How to File a Music Royalties Lawsuit

What do Eminem, the White Stripes, and the late Bing Crosby have in common? Here’s a hint: it’s not a shared taste for freestyle rap. The answer is that they’ve all won music royalty lawsuits in the past few years.

A personal injury lawsuit may be filed for the use of someone’s original music without proper payment to the writer or performer, or one could be filed if someone has obviously stolen another’s song.

Filing a Music Royalties Claim

If you have been victimized by the unlawful use of your music, you may be able to initiate a lawsuit simply by getting in touch with a local injury attorney. In addition, if you know other musicians who have had similar problems with the same abuser, you could potentially pool your resources and file a class action suit.

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As for the nuts and bolts of a music royalties lawsuit, a recent case provides a helpful example:

  • Isley Brothers Lawsuit. A few years ago, the Isley Brothers, a popular R&B group, sued singer-songwriter Michael Bolton for allegedly stealing their song, Love is a Wonderful Thing, without paying royalties to the Isleys.
  • The claim. The Isleys claimed that Bolton’s song of the same title was substantially similar to the Isleys’ 1966 hit.
  • Big Verdict. Even though Bolton claimed he was unaware of the similarities, the jury awarded the Isley Brothers $5.4 million.

As shown in the Isley Brothers trial, a key element in a music royalties lawsuit will be the similarity between the original song and the allegedly unlawful work.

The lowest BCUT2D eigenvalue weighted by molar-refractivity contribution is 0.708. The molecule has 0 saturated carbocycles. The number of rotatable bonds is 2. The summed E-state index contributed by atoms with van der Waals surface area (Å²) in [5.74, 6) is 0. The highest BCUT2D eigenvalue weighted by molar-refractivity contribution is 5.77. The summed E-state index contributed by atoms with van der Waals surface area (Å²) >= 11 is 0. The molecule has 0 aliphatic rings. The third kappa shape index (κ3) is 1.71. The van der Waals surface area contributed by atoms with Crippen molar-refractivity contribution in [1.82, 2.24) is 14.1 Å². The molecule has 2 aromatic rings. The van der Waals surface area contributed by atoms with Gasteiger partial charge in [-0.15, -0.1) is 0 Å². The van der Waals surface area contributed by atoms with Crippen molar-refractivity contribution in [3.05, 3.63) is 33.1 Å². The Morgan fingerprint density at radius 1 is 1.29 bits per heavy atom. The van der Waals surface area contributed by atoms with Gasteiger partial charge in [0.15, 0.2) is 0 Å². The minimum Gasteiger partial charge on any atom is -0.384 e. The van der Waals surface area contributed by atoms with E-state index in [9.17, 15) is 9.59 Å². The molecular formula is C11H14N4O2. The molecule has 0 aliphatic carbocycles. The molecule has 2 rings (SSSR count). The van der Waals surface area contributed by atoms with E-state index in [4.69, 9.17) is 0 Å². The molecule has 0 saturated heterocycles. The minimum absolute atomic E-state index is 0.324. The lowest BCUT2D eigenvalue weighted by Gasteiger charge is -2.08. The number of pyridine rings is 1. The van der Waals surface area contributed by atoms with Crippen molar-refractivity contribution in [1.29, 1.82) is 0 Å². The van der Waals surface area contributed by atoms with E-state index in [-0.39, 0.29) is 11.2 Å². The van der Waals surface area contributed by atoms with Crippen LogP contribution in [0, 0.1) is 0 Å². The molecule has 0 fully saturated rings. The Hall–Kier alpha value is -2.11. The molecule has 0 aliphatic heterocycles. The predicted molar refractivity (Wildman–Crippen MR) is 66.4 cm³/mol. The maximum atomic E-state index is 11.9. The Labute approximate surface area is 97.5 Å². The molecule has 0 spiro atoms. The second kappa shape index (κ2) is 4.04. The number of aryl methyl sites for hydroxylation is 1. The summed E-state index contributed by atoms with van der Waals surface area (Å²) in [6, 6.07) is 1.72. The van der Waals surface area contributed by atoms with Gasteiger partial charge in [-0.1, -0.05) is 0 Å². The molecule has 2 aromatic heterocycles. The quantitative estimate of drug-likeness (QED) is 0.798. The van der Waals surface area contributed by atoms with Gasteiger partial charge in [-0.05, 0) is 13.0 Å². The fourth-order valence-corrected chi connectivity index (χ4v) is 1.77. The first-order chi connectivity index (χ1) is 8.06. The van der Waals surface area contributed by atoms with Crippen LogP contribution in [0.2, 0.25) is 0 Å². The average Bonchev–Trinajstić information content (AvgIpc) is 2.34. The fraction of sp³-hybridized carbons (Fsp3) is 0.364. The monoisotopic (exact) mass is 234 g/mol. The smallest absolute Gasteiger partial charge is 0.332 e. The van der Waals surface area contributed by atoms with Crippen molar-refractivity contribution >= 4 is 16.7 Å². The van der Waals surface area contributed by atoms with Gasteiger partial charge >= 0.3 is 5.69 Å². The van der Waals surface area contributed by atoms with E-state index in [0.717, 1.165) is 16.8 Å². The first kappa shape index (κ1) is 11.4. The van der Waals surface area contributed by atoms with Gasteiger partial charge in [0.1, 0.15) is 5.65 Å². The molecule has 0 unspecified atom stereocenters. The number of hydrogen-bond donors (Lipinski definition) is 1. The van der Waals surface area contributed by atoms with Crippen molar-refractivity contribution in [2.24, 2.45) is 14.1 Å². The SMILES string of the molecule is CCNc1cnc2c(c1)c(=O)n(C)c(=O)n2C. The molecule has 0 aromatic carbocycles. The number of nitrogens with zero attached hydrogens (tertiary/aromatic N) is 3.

Another Type of Musical Royalty Lawsuit

Not every performer has their work stolen by a famous musician. A more common type of lawsuit occurs when a musician’s work is used by a club or a radio station without the payment of proper fees.

Here’s another scenario that may lead to a personal injury settlement:

  • If an artist has copyrighted a song, it cannot usually be played in a commercial venue, like a nightclub, unless the music’s user obtains permission to use the songs through a licensing agreement.
  • Licensing agreements typically require the payment of a fee. For example, many nightclubs pay an annual fee to be able to use a particular musician’s songs. Organizations that collect royalty fees from music-oriented venues include BMI, SESAC, and ASCAP.
  • If the nightclub fails to pay this fee to the artist or one of the organizations listed above, it has broken its licensing agreement and has become vulnerable to a music royalties lawsuit.

If you believe that you have not received proper royalties for your music, you may want to learn more about your legal options.

To obtain a free consultation with a local injury lawyer today, simply fill out the brief form below.

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